(d)

that the products listed in Annex V are reimported into the Community:

after undergoing working or processing in a third country without having attained the level of processing provided for in Article 24 of [the Customs Code], and

attract a reduced or zero rate of import duty rather than the non-preferential rate.

…’

The Customs Code

9

Article 24 of the Customs Code states:

‘Goods whose production involved more than one country shall be deemed to originate in the country where they underwent their last, substantial, economically justified processing or working in an undertaking equipped for that purpose and resulting in the manufacture of a new product or representing an important stage of manufacture.’

The dispute in the main proceedings and the question referred for a preliminary ruling

10

By an export declaration of 16 May 2003, Danisco Zucker gave notice of the export to Lithuania of 23 000 kilograms of white sugar and in that regard applied to the Hauptzollamt for the grant of an export refund by way of advance payment. The Hauptzollamt granted that request by decision of 2 June 2003.

11

By letter of 29 August 2003, Danisco Zucker sent to the Hauptzollamt in connection with the export consignment at issue Lithuanian customs documents which in box 37 contained the customs procedure code 5100, which stands for ‘temporary importation with re-export of the compensating product’ without payment of import duty. The white sugar was processed in Lithuania to make soft drinks and then exported to Latvia and Estonia.

12

By amending decision of 25 November 2003, the Hauptzollamt demanded the repayment of the export refund granted to Danisco Zucker by way of advance payment together with a supplement of 10 %, amounting to EUR 12180.18 in total, on the grounds that the white sugar had not been released for consumption in Lithuania and thus the conditions for granting a differentiated refund were not satisfied.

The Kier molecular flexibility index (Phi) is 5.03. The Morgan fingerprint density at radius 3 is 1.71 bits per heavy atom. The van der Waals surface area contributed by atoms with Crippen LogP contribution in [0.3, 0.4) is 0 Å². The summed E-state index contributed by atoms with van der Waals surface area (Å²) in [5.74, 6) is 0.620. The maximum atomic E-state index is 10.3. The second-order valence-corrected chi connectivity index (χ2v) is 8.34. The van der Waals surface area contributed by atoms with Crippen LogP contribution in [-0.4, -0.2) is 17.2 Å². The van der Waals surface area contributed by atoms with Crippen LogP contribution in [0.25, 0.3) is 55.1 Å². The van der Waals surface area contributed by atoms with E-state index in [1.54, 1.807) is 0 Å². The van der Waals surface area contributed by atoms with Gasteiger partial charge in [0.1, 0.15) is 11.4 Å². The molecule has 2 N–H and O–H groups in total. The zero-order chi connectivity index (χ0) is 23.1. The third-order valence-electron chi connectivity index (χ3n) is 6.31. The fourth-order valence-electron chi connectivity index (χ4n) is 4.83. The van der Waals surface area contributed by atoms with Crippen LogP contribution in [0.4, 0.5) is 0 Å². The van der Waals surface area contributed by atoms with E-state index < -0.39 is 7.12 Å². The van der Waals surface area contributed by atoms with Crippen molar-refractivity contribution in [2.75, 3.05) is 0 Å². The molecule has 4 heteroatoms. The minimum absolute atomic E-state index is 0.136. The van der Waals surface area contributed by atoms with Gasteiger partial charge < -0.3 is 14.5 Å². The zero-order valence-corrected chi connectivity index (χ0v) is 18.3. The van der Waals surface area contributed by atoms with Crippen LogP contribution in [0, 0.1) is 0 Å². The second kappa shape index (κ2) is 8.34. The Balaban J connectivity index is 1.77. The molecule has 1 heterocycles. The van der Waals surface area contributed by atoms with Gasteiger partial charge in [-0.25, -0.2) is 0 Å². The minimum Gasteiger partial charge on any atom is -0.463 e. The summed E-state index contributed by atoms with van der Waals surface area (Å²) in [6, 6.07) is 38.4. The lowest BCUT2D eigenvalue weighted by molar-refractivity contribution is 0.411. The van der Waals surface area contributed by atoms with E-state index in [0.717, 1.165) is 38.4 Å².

13

Following an unsuccessful administrative appeal, Danisco Zucker brought proceedings on 2 November 2007 before the Finanzgericht Hamburg (Finance Court, Hamburg). It argued that although according to Article 15(1) of Regulation No 800/1999 products are to be imported in their unaltered state into the third country, none the less according to Article 15(3) a product is to be considered to have been imported when the customs import formalities, in particular those concerning the collection of import duties in the third country, have been completed. According to Danisco Zucker, whereas Article 17(3) of Regulation No 3665/87 had stated that products were considered to have been imported only when they had been cleared through customs for release for consumption in the non-member country concerned, it had to be concluded that, since Article 15 of Regulation No 800/1999 does not refer to ‘release for consumption’, the Community legislature had deliberately refrained from requiring it.

14

Danisco Zucker submitted that, since the concept of ‘import’ is not defined in law and since the purpose of export refunds is to relieve the European Union market of the products concerned, the decisive criterion is simply whether or not the customs formalities have been satisfied. By contrast, whether or not customs duties have been paid is irrelevant.

15

Lastly, Danisco Zucker argued that it could not make any difference whether a product is released for inward processing within the framework of the drawback scheme, or, as in a situation such as that at issue in the main proceedings, under duty-suspension arrangements, in the third country. The Court had already ruled that the release of products for inward processing within the framework of the drawback scheme sufficed as proof of import. The applicant, having in the meantime become the legal successor to Danisco Zucker, therefore sought an order setting aside both the amending decision of 25 November 2003 and the administrative appeal decision of 1 October 2007.

16

The Hauptzollamt argued that the action should be dismissed. It stressed that in the present case the white sugar, which was merely released for inward processing without the collection of import duties, remained under the supervision of the customs authorities following its release and until the termination of inward processing by re-export of the compensating products. Accordingly, the white sugar could not have been freely marketed in the third country.